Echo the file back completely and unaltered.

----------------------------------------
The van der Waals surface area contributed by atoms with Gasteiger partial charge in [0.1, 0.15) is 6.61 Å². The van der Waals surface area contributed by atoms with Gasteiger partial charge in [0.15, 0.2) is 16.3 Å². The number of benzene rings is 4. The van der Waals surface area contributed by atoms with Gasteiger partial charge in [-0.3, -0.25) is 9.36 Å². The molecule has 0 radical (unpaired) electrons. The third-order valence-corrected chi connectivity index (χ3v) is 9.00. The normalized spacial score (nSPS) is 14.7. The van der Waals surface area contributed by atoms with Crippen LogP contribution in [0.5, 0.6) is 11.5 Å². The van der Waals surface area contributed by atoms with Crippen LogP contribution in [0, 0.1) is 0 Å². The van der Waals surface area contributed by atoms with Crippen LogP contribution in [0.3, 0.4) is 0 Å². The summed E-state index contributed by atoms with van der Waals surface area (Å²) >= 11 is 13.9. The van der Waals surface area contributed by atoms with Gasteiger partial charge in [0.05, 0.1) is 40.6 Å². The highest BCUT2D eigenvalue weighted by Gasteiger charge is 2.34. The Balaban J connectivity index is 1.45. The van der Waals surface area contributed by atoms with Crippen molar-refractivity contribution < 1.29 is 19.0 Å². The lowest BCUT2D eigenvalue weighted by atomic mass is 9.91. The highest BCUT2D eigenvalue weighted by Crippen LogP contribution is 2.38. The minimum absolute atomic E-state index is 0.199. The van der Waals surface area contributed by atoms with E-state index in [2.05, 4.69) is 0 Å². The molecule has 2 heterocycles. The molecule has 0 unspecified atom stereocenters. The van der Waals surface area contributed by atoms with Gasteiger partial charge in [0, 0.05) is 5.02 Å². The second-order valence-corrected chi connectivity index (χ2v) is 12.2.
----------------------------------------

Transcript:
The van der Waals surface area contributed by atoms with Gasteiger partial charge in [0.1, 0.15) is 6.61 Å². The van der Waals surface area contributed by atoms with Gasteiger partial charge in [0.15, 0.2) is 16.3 Å². The number of benzene rings is 4. The van der Waals surface area contributed by atoms with Gasteiger partial charge in [-0.3, -0.25) is 9.36 Å². The molecule has 0 radical (unpaired) electrons. The third-order valence-corrected chi connectivity index (χ3v) is 9.00. The normalized spacial score (nSPS) is 14.7. The van der Waals surface area contributed by atoms with Crippen LogP contribution in [0.5, 0.6) is 11.5 Å². The van der Waals surface area contributed by atoms with Crippen LogP contribution in [0, 0.1) is 0 Å². The van der Waals surface area contributed by atoms with Crippen LogP contribution in [0.3, 0.4) is 0 Å². The summed E-state index contributed by atoms with van der Waals surface area (Å²) >= 11 is 13.9. The van der Waals surface area contributed by atoms with Gasteiger partial charge in [0.05, 0.1) is 40.6 Å². The highest BCUT2D eigenvalue weighted by Gasteiger charge is 2.34. The Balaban J connectivity index is 1.45. The van der Waals surface area contributed by atoms with Crippen molar-refractivity contribution < 1.29 is 19.0 Å². The lowest BCUT2D eigenvalue weighted by atomic mass is 9.91. The highest BCUT2D eigenvalue weighted by Crippen LogP contribution is 2.38. The minimum absolute atomic E-state index is 0.199. The van der Waals surface area contributed by atoms with E-state index in [2.05, 4.69) is 0 Å². The molecule has 2 heterocycles. The molecule has 0 unspecified atom stereocenters. The van der Waals surface area contributed by atoms with Gasteiger partial charge in [0, 0.05) is 5.02 Å². The second-order valence-corrected chi connectivity index (χ2v) is 12.2.